@Mwangi, you’re right, and it can be a bit ‘bedazzling’ when you’ve been born again half your life, and all over a sudden, you start questioning. For us that know about Jehovah Jireh, I don’t think more preaching is what will help, rather, it’s just about searching within you and finding what your truth is.

    About the after life, I choose to just live my life here on earth well, because my mind cannot wrap itself around that concept as yet. If it’s there, well and good, if it’s not, well… My believing in God shouldn’t is not because I fear going to hell, it’s because believing makes me a better person here on earth.
    I have beef with preachers preach the ‘get saved or you’ll go to hell gospel’ because, does that mean if we can prove that there is no hell then there is no reason to believe??

  • By Mwangi, June 13, 2008 @ 9:20 pm

    @Kelly: There’s a huge difference I noticed in the way the gospel is preached out here as compared to the way we were taught at home. A lot of people at home did get born again out of fear of either hell or incurring the wrath of God and the hell and brimstone theology was alive and well.
    Here, the Gospel is much more palatable and always tries to meet people where they are.
    I agree, of course, the worst reason to accept God that is love into your heart is out of fear of eternal damnation, that just doesn’t gel right.

  • By kenya.fm, June 14, 2008 @ 1:13 am

    @kelly

    Are you born again? If so, then i think you have you moved away from your heavenly Father, hence that feelings you have. How does one deal with that? Just go back, like the prodigal son/daughter and say, “Father i have sinned. Do forgive and restore me…”. If you have never been born again, then see below.

    @Mwangi
    I heard you say before that you never had reason to be born again, and i found that interesting. Let me explain to you the core needs of this process.

    Why be be born again?

    When one comes of age, and looks around life, they may feel dissatisfied with their lives, and desires a new start. God has made a way for this new start. To start over, He invites you to join his family, hence the term being “born again”. He sets conditions to you joining Him, which include repentance of sins. In becoming a member of his family, you escape being far from Him ( hell ), hence the term “saved”. He then gives you unlimited access to His nature, also called the Holy Spirit. That means, you are empowered beyond measure, you can potentially do anything, and only you can limit yourself. The fringe benefits of this new life is that you get to enjoy peace, calm, power not to sin, etc.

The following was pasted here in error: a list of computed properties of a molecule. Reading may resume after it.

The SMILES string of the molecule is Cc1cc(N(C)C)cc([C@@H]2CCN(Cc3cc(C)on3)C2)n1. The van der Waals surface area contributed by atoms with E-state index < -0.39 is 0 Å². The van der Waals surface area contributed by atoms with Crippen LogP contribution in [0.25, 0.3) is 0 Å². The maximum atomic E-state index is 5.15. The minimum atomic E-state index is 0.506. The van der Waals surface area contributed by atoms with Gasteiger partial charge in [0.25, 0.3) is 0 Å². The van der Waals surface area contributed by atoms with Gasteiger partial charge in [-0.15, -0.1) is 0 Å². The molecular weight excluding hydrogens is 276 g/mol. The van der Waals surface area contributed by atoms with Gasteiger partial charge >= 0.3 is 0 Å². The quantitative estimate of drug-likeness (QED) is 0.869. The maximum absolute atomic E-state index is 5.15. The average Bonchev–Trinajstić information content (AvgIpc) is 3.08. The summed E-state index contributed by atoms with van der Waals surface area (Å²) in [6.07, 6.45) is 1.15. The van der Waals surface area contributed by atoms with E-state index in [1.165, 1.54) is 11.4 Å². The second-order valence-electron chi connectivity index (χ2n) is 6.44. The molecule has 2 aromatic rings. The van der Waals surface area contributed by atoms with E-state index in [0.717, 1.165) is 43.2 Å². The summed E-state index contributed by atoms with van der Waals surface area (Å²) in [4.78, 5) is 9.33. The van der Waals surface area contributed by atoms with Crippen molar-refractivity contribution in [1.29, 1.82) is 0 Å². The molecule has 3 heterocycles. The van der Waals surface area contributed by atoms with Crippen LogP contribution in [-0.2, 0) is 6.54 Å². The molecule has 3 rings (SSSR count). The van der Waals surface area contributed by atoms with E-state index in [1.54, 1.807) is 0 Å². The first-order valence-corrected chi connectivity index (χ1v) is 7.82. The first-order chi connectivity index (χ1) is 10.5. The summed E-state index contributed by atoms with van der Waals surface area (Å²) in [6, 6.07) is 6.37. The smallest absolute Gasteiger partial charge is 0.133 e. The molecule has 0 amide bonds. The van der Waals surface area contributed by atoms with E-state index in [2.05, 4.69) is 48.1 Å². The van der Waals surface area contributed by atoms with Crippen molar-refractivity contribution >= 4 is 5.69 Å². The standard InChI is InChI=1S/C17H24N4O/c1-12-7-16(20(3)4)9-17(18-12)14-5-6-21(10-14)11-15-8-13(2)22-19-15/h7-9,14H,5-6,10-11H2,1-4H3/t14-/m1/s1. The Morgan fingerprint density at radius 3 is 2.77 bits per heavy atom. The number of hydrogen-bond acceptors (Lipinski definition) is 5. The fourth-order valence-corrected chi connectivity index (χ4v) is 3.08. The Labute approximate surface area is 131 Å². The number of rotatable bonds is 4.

Obviously, then, if one feels okay, does not believe in the Jewish God, or has no desire for God’s friendship, or does not believe s/he has sin to repent of, they would not be born again. So, if a Muslim tells me, “Christ is not the way to the Father”, you can not argue with that, nor should he be pushed to believe that. If an atheist says “God is crap”, you can not argue with that. If an Oz man says, ” i have all i need, i do not need God”, you can not tell Him, “you are not really happy” or try to force something on him that he has no need of. Any forced belief is useless, and not according to the Father. The only “help” God needs from believers is to preach the Gospel, not to shove it on people ( of course sometimes it helps to jar people up with fire and brimstone-even Christ did it, but that is not the core reason to be born again).

    Bottom line: unless one reaches that point that they see a need for God ( mostly, or any of the above) they can not be truly born again.

  • By Mwangi, June 14, 2008 @ 2:06 am

    @kenyafm: Agreed! Though personally I don’t mind people who push the Christianity agenda hard. After all, if you believe you have truth in your hand that will save the world, I understand why you would exuberantly want to share it with all and sundry.

  • By Kelly, June 14, 2008 @ 2:22 am

    @Kenya Fm, how exactly have I turned away from God? By questioning what I believe? Anyways, I hear you all the same

  • By kenya.fm, June 14, 2008 @ 3:35 am

    @kelly

    Questioning is not the issue. Question as much as you want. I question all the time. But when i read statements such as “I go to Church every Sunday, enjoy the service, but the core of it all is mostly hollow.”, it seems to suggest you do not have peace, satisfaction. It seems as if all these Christian things do not make sense.

    I know that these come upon as especially if we have turned from God. By turning from Him, i mean, we do not live a life of obedience to Him.